First Steps Into Social: The Veterinarian

First steps into social media

Are you taking your first steps into social media?

In a new post series, First Steps Into Social will focus on specific industries and seek to provide some starting points for those new to (and perhaps overwhelmed by) the world of social media.

Setting up the platforms, such as a Facebook page or Twitter profile, is often the easiest part of stepping into social. The big challenge lies in creating regular, engaging content that will draw in your desired audience and build a community around your service or brand.

This series aims to offer some practical starting points that you can apply directly to your business, when we focus on your particular sector. With that in mind, please get in touch with me on Steve [at] RiseAboveTheStatic [dot] com if you want to bump your industry up the list for this series!

Note that these points are intended as thought starters rather than complete ‘how to’ guides (for that we’ll need to talk to you in much more detail and create a full strategy….let’s go!). Further discussion and new idea contributions are very much welcome and encouraged in the comments section, or on our Facebook page.

To kick things off, today we’ll take a look at some first steps a veterinary practice might take to move into social media content:

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  • Ask your clients if you can post pictures of their furry friends on Facebook. Even better, encourage them to ‘Like’ your page and post their own pictures, building your community and engaging them by showing off their loved one(s). Focus on  praising the pet and wanting to highlight/share their special qualities with others, much as our clients at Big Creek Pet Hospital are doing on their BCPH Facebook page.
  • Provide health alerts, product recall details, current items of news, and other information that you believe would be of value to your existing and potential clients. The American Veterinary Medical Association‘s Facebook group is a great example of providing an outstanding information resource. You may choose yours to be more locally focused, treatment-based, or whatever mix you feel is most relevant for your audience.
  • Use a blog or Facebook note to provide specific stories about patients, staff, or other areas of practice itself. Give readers an insight into the caring, professional environment your facility offers. This could also be achieved in the form of a tour, using pictures and/or video to highlight the quality of care.  Olathe Animal Hospital in Kansas is a wonderful example of a veterinary practice providing a regular glimpse into their daily life via  Facebook.
  • Write more detailed pieces on a blog about current pet health issues, recommended treatments, seasonal concerns etc. As we highlighted in 7 Ways to Prove You’re The Expert’s Expert, this gives an opportunity to demonstrate your knowledge on topical  subjects in your field, at the same time as drawing attention to crucial issues of the moment. As summer arrives, for example, many pet health writers are focusing on tips for keeping dogs and cats safe in the hot weather, such as this piece from the ASPCA.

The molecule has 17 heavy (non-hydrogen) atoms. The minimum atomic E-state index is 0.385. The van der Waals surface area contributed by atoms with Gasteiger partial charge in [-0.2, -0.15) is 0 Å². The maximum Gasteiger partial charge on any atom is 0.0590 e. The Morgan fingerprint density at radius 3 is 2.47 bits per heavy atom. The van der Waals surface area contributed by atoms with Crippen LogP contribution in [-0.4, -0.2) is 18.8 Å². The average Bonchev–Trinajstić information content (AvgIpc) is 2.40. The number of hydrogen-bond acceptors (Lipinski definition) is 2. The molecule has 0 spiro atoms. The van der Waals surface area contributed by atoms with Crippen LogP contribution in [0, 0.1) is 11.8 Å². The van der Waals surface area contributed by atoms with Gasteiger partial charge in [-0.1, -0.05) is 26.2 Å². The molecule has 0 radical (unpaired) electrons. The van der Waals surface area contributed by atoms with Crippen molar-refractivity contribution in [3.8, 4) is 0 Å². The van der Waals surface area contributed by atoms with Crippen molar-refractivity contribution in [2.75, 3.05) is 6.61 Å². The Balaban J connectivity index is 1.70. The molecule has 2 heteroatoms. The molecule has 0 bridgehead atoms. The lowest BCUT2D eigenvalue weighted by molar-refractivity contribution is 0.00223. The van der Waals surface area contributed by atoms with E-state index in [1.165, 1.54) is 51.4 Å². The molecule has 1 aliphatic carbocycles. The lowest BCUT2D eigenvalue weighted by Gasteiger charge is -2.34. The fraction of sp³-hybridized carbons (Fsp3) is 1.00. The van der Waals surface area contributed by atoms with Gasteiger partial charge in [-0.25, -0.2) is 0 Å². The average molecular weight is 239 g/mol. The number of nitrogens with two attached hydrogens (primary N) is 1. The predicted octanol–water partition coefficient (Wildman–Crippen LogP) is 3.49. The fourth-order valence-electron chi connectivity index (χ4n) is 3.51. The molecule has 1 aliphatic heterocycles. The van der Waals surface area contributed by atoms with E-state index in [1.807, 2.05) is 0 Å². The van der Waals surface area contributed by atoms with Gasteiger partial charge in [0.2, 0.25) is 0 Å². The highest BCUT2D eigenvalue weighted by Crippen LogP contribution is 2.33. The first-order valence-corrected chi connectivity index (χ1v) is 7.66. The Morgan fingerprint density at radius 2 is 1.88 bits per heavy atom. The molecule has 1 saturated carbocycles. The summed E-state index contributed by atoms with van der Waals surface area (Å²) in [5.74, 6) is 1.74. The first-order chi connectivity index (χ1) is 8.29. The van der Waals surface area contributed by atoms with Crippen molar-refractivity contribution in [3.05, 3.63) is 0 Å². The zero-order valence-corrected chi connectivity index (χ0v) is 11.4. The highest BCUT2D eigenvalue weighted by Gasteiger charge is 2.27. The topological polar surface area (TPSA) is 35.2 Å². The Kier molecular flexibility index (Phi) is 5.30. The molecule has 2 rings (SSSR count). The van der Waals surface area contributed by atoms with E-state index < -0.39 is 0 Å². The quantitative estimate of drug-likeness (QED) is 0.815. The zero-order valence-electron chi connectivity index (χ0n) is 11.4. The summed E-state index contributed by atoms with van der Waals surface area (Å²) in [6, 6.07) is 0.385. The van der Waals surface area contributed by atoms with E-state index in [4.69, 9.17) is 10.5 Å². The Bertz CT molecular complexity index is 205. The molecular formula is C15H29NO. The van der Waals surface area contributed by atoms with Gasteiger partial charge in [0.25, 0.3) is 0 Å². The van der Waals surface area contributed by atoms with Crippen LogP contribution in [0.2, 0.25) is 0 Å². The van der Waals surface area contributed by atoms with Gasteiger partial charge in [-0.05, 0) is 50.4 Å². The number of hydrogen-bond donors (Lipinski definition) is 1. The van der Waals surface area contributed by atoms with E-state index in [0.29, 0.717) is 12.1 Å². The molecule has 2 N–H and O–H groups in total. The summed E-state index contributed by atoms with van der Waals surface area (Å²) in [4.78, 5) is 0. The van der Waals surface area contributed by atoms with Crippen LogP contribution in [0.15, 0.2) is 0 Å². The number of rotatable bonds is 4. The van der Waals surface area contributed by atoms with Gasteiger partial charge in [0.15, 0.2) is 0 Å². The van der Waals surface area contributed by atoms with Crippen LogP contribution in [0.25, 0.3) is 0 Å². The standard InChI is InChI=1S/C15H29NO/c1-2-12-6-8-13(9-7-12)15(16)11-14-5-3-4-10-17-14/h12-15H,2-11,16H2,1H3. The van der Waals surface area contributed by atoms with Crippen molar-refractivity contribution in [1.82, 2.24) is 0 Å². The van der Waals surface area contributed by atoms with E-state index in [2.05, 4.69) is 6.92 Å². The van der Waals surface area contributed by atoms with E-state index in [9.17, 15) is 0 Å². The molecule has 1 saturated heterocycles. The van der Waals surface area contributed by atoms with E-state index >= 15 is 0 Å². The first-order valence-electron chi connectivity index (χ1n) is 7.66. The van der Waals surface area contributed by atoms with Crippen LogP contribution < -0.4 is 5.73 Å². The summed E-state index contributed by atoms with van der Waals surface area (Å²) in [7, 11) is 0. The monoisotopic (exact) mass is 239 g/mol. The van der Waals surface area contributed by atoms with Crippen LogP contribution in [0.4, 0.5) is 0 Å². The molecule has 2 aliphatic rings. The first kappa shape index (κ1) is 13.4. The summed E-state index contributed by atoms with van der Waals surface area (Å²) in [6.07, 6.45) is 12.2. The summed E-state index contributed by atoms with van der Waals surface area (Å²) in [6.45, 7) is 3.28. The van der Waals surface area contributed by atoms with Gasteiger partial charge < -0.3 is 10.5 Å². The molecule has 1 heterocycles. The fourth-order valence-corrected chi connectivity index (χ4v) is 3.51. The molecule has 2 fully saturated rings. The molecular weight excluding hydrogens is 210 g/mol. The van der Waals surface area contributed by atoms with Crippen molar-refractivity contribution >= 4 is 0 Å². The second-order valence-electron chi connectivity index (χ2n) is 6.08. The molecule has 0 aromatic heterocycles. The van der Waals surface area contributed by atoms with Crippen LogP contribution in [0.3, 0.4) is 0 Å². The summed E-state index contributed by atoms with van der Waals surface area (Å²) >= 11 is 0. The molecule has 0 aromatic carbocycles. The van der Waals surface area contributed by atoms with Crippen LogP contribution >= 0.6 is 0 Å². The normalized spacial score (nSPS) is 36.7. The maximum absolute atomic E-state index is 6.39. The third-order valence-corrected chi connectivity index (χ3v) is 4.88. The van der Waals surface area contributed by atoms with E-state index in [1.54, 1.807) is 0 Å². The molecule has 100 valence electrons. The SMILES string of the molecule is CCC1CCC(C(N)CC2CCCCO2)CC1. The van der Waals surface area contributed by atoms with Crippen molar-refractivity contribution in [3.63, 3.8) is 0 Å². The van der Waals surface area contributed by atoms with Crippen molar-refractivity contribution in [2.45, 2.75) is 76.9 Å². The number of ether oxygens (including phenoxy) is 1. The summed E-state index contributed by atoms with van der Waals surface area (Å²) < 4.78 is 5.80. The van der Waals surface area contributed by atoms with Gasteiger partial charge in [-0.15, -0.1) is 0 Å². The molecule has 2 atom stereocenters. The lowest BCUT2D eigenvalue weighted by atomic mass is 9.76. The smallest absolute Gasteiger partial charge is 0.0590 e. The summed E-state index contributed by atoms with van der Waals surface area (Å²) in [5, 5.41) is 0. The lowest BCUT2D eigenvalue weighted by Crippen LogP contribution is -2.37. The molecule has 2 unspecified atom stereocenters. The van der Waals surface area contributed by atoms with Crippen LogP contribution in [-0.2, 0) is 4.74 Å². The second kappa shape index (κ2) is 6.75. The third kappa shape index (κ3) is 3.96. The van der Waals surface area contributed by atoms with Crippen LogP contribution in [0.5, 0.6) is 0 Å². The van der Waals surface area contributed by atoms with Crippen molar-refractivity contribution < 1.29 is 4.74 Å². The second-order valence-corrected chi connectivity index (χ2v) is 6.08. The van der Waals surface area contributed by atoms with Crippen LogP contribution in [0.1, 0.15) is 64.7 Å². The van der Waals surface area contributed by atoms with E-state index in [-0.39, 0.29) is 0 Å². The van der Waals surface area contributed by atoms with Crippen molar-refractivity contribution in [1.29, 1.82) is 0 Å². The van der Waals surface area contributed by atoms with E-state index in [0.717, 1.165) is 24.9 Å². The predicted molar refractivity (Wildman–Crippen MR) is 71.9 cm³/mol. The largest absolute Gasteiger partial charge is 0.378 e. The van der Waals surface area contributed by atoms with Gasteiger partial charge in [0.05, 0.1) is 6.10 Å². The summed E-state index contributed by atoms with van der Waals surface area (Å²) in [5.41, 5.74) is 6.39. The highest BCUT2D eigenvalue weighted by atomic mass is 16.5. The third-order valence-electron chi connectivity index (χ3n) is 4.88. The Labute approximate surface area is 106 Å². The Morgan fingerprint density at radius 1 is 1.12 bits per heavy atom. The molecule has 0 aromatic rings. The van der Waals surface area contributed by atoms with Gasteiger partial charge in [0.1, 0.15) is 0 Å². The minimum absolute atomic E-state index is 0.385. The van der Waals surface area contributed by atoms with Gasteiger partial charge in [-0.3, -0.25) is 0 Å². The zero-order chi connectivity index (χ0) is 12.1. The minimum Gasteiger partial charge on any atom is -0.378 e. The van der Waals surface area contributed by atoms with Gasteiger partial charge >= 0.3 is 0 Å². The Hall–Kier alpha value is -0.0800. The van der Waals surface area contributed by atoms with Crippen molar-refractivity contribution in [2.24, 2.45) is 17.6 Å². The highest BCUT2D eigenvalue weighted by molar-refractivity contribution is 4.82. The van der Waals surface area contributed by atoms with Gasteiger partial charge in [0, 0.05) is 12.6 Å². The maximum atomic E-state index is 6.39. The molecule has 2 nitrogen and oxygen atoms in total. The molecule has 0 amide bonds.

• Create video content for areas that are more suited to visual learning, such as methods for training a dog to learn a new behavior. Sites like YouTube and Vimeo, as well as cheap video cameras and production software, now make video production an achievable goal for almost anyone. It also adds an extra dimension to your content, which can then be shared across other platforms and even embedded as a part of your own website. Specialist dog training company Hand In Paw has a great series of videos on their YouTube site, as well as another excellent example from Big Creek Pet Hospital in this guide to brushing your pet’s teeth.

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As with all social media content, success lies in providing an alluring blend of topical pet health information and fun interaction with those who have the cute furry family members we hold so dear.

The beauty of social media in the pet world is that owners are often so enthusiastic to share the wonders of their dog, cat, or other loved one, that all it takes is a nudge from you to ask them to do so. So, as their dedicated pet carer, why not try to come up with creative ways to allow people to let others enjoy their pets as much as they do….almost!

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Pet health professionals, what tips would you suggest for others trying to offer valued, entertaining content through social media? What successes have you had that you can share?

Pet owners, how can your veterinarian do more for you by providing web resources and communicating with you online? What do you need from them?

Photo courtesy of ValP

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One Response to First Steps Into Social: The Veterinarian

  1. […] week we looked at some steps a veterinarian can take into social. This week our stomachs lead us and we can’t resist serving up some advice for restaurant […]

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